|Several years ago, a large fire destroyed records at the National Personnel Records Center in St. Louis.
As a result, a number of records were destroyed, including a significant number of Korean War-era records.
However, there are thousands of documents still available regarding men who are KIA/MIA in the Korean War.
They are known as "Individual Deceased Personnel Files" (a/k/a "293 files), and they are held by the U.S.
Army Personnel Command. These files, maintained by at the Central Identification Laboratory in Hawaii (CILHI),
are the records for those casualties who remain unaccounted for from the Korean War. A copy of the contents
of the IDPA file on particular veterans is available free of charge to direct relatives of Korean War KIA/MIA.
The IDPF records can contain (but are not limited to) the following information: how a serviceman died;
where he died (map coordinates, longitude/latitude), and his unit assignment at the time of his death. It
can also include autopsy, anthropology studies, or the identification process used to identify a
serviceman’s remains. If the body was recovered, who the military escort was. How or where a serviceman was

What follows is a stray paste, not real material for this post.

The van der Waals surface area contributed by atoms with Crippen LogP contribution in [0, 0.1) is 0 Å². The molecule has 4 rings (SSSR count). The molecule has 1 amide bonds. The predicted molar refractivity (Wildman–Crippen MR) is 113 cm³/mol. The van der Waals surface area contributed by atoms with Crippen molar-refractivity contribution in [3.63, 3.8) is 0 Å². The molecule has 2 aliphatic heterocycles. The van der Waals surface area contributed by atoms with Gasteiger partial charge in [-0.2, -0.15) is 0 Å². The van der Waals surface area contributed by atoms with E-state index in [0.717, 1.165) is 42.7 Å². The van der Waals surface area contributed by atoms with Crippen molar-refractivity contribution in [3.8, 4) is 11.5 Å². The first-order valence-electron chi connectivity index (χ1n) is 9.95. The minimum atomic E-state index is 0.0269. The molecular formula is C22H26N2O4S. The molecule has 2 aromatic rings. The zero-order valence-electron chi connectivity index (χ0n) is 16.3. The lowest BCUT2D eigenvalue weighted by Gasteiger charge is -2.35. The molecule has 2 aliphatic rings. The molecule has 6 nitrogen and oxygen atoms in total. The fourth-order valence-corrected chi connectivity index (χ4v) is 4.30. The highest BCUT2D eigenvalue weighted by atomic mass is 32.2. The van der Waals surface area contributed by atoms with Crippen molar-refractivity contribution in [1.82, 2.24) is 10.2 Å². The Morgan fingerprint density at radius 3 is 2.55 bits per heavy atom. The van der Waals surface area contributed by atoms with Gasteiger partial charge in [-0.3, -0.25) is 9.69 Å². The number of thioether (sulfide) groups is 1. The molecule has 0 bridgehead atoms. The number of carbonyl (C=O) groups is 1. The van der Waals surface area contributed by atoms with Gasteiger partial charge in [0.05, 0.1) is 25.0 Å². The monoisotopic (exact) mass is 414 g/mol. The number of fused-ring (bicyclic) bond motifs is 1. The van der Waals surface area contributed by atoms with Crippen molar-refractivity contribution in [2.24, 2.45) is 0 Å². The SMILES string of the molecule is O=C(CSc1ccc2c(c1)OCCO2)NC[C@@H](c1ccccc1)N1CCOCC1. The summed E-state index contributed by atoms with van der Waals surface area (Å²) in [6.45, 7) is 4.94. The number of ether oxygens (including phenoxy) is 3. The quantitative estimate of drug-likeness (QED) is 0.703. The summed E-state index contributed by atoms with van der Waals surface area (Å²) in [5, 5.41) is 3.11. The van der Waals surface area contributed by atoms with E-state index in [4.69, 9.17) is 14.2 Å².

originally buried. What unit provided the military honors at graveside. A word of caution: some of the
material found in the IDPA files can be very graphic. The IDPF documents are extremely fragile. According to
Major Keith Orage, Repatriation and Family Affairs Division, CILHI is in the process of imaging these
documents because they are used to assist with search and recovery operations planning and execution.
Do you have a MIA/KIA/POW query? Family members are encouraged to contact a Service Casualty Officer to
obtain information regarding your missing loved one. An approved family member may visit the DPMO office to
review their loved one’s case file and meet with government officials, if desired. (The Service Offices will
determine who constitutes an approved family member.) The Individual Deceased Personnel File is only a phone
call away, which means that a trip to Washington DC is not necessary to find out about your loved one if
distance and financial resources do not permit traveling to Washington DC. Call your Service Casualty
Officer to establish the entitlement to review the file, then follow up with a written request.
Army: Department of the Army, TAPC-PER, 2461 Eisenhower Avenue, Alexandria, VA 22331-0482; phone
Navy: Navy Personnel Command, Bureau of Naval Personnel, Casualty Assitance Branch, (NPC-621P), 5720
Integrity Drive, Millington, TN 38055-6210; phone 1-800-443-9298.
Marine Corps: Headquarters US Marine Corps, Manpower and Reserve Affairs (MRC), Personal and Family
Readiness Division, 3280 Russell Road, Quantico, VA 22134-5103; phone 1-800-847-1597. Website:
Air Force: USAF Missing Persons Branch, 550 C street West, Suite 15, Randolph AFB, TX 78150-4716; phone
1-800-531-5501. Website: http://www.afpc.af.mil/.
Department of State: Department of State, Office of AmCitizens Services and CM, CA/OCS/ACS/EAP, Attn:
Ms. Jenny Foo, 2201 C Street, NW, Washington, DC 20520; phone 1-202-647-6769.